E-mail Newsletter

  • Enter your e-mail address below to receive the "Patent Docs" e-mail newsletter.

Enter your email address:

Delivered by FeedBurner

Contact the Docs

Docs on Twitter


About the Authors

  • The Authors and Contributors of "Patent Docs" are patent attorneys and agents, many of whom hold doctorates in a diverse array of disciplines.

Disclaimer

  • "Patent Docs" does not contain any legal advice whatsoever. This weblog is for informational purposes only, and its publication does not create an attorney-client relationship. In addition, nothing on "Patent Docs" constitutes a solicitation for business. This weblog is intended primarily for other attorneys. Moreover, "Patent Docs" is the personal weblog of the Authors; it is not edited by the Authors' employers or clients and, as such, no part of this weblog may be so attributed. All posts on "Patent Docs" should be double-checked for their accuracy and current applicability.

Pharma-50-transparent_216px_red

Become a Fan

« Alternative Facts on Patent-Eligibility from the Electronic Frontier Foundation | Main | First Quarter Venture Funding Bounces Back from Fourth Quarter Low »

May 30, 2017

Comments

Hey Kevin,

I felt the domestic sale restriction portion of this case didn’t stand a chance in view of prior SCOTUS precedent but I was hopeful that SCOTUS might listen to the DOJ’s view that international sales were a very different matter in terms of exhaustion of U.S. patent right. But as you see, only one Justice (Ginsburg) saw the distinction. Also, how SCOTUS can make this ruling consistent with the earlier one in Monsanto is about on par with Breyer in Mayo and Thomas in Alice trying to reconcile those two decisions with Diehr.

This is now the second time that SCOTUS has ignored DOJ’s recommendation in a patent case, the other being Mayo, an abysmal ruling that flouts the express language in the statute (35 USC 101). It simply reflects, again, the anti-patent bias of SCOTUS generally, and Breyer in particular. May be it might get Congress’ attention about how out step SCOTUS is on the express patent law, especially in the international trade context, if one of the USTR 301 List countries filed a complaint in the International Court in the Hague that the Mayo/Alice framework puts the U.S. in violation of one of its international treaty obligations (TRIPS)-one can only hope! If something doesn’t happen soon to reverse what is now a decade long trend of generally patent owner adverse decisions by SCOTUS, innovation by the Davids is going to completely crater in America.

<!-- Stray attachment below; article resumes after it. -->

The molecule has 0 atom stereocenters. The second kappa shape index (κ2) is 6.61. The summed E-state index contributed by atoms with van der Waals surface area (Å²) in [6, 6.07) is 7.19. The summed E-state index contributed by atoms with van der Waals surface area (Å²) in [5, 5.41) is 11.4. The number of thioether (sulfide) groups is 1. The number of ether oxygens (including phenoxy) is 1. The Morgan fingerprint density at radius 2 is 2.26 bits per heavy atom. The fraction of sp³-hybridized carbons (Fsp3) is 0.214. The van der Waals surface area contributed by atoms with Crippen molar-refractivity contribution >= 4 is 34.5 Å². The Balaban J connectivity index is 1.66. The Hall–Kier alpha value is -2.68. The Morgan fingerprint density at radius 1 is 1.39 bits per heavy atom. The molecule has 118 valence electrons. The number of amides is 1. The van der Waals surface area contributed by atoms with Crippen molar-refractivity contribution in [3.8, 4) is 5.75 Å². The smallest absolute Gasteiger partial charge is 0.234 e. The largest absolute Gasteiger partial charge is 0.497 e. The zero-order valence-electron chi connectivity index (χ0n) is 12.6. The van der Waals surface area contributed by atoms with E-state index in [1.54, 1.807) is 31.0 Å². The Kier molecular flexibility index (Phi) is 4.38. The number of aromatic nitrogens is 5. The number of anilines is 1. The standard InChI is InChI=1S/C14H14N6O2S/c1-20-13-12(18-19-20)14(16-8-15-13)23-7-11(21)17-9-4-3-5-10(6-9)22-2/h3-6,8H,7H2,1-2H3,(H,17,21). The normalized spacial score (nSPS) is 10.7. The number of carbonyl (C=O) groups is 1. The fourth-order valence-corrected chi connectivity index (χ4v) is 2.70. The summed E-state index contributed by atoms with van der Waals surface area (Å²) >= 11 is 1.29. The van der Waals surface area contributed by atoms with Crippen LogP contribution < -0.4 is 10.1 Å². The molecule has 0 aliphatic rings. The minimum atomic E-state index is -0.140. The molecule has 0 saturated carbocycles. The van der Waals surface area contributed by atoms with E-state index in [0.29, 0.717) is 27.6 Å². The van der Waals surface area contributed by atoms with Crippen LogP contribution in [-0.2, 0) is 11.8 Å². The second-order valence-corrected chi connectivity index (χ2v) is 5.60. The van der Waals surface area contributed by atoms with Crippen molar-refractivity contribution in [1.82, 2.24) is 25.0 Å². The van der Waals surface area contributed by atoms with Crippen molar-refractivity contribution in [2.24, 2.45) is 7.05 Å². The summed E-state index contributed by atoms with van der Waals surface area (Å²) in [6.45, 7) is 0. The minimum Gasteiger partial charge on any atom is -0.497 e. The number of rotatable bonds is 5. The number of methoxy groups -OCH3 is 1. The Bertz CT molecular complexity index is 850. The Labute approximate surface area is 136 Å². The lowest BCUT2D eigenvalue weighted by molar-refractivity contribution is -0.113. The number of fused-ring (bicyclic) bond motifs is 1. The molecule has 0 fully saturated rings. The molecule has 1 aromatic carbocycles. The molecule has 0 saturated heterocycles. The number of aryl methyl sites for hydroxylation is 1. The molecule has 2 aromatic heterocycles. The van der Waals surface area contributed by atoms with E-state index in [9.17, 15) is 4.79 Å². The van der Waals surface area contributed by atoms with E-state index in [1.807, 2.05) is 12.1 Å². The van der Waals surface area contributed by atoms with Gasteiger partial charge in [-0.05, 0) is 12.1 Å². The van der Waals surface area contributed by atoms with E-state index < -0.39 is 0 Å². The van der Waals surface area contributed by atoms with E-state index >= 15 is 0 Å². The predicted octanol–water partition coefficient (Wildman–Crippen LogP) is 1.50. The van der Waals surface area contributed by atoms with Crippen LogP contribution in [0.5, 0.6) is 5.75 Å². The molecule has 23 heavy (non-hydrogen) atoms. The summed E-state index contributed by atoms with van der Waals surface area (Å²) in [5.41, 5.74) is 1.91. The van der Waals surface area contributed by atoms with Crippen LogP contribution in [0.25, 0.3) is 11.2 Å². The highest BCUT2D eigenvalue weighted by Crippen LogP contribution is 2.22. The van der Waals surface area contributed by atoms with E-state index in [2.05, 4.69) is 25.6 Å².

As to the first question, the panel decision in Mallinckrodt, Inc. v. Medipart, Inc., 976 F.2d 700 (Fed. Cir. 1992) was never trustworthy law to begin with. It was widely criticized at the time for inconsistency with prior Sup. Ct. decisions. Also being a unique fact situation of enforcing single use of a medical device for health reasons.
Conservatives should note which justice was the only pro-patent-owner supporter on the second question.

One additional consequence for the U.S. pharmaceutical industry has been discussed here before:

http://www.patentdocs.org/2014/11/how-the-kirtsaeng-decision-could-ruin-the-us-branded-drug-industry.html

The Lexmark decision only exacerbates the possibility for mischief in this regard.

SCOTUS fumbles on international exhaustion. What a surprise.

Mr. Morgan,

The thought that Ginsburg was the lone voice against international exhaustion is "pro-patent-owner" is indeed amusing.

Of course, one simply can realize that her choice was far less "pro-patent-owner" and far more "let the US people subsidize the lower costs of good in 'poor' countries," and thus the "magnanimous nature" loses a bit of its shine.

Hey Kevin,

Another possibility for "mischief" caused by this decision in terms of drug innovation is it may move off-shore, where drug development is (or is perceived to be) less expensive, regulatory or otherwise. In other words, R&D jobs in America in the drug arena could likewise head off-shore-that may be happening anyway, but this decision could accelerate that process.

Dear Atari: they had little choice, in view of Kirtsaeng.

Kevin, I disagree. Copyright and patent, while sharing some similarities, are different. Patents remain territorial, but copyright protection is essentially international (due to treaties governing copyright). If they can find differences between the early computer patent cases and Alice in support of the latter decision, they could surely have found sufficient differences here to distinguish over Kirstsaeng.

Hey Kevin,

I agree with Atari Man-SCOTUS did have a choice (as reflected by Ginsburg's dissenting opinion) to distinguish Kirtsaeng, but chose not to do so. In Kirtsaeng, the first sale doctrine is expressly written into the copyright law-but there is no corresponding first sale expressly written into the patent law. Once again, SCOTUS is legislating from the bench, and is once again putting the US at serious risk of being held in violation of TRIPS-how do you think a company outside the U.S. is going react when it's told its U.S. patent rights are exhausted by sales it makes outside the U.S.?